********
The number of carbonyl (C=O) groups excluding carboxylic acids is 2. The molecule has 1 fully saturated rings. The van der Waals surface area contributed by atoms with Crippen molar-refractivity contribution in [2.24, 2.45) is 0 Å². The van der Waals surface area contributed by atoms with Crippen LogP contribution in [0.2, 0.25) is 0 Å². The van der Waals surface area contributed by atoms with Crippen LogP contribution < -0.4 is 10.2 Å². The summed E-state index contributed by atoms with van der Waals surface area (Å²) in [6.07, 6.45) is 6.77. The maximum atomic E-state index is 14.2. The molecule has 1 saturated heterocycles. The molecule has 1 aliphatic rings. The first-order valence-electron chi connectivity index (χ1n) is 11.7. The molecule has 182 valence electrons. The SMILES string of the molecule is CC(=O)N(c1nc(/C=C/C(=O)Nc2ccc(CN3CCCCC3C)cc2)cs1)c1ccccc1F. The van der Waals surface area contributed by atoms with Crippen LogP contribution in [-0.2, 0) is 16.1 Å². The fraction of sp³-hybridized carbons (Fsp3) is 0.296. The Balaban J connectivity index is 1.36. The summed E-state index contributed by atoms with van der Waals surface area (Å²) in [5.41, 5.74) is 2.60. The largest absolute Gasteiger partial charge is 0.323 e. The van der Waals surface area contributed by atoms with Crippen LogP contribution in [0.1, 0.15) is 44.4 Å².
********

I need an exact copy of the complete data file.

The number of carbonyl (C=O) groups excluding carboxylic acids is 2. The molecule has 1 fully saturated rings. The van der Waals surface area contributed by atoms with Crippen molar-refractivity contribution in [2.24, 2.45) is 0 Å². The van der Waals surface area contributed by atoms with Crippen LogP contribution in [0.2, 0.25) is 0 Å². The van der Waals surface area contributed by atoms with Crippen LogP contribution < -0.4 is 10.2 Å². The summed E-state index contributed by atoms with van der Waals surface area (Å²) in [6.07, 6.45) is 6.77. The maximum atomic E-state index is 14.2. The molecule has 1 saturated heterocycles. The molecule has 1 aliphatic rings. The first-order valence-electron chi connectivity index (χ1n) is 11.7. The molecule has 182 valence electrons. The SMILES string of the molecule is CC(=O)N(c1nc(/C=C/C(=O)Nc2ccc(CN3CCCCC3C)cc2)cs1)c1ccccc1F. The van der Waals surface area contributed by atoms with Crippen LogP contribution in [-0.2, 0) is 16.1 Å². The fraction of sp³-hybridized carbons (Fsp3) is 0.296. The Balaban J connectivity index is 1.36. The summed E-state index contributed by atoms with van der Waals surface area (Å²) in [5.41, 5.74) is 2.60. The largest absolute Gasteiger partial charge is 0.323 e. The van der Waals surface area contributed by atoms with Crippen LogP contribution in [0.1, 0.15) is 44.4 Å².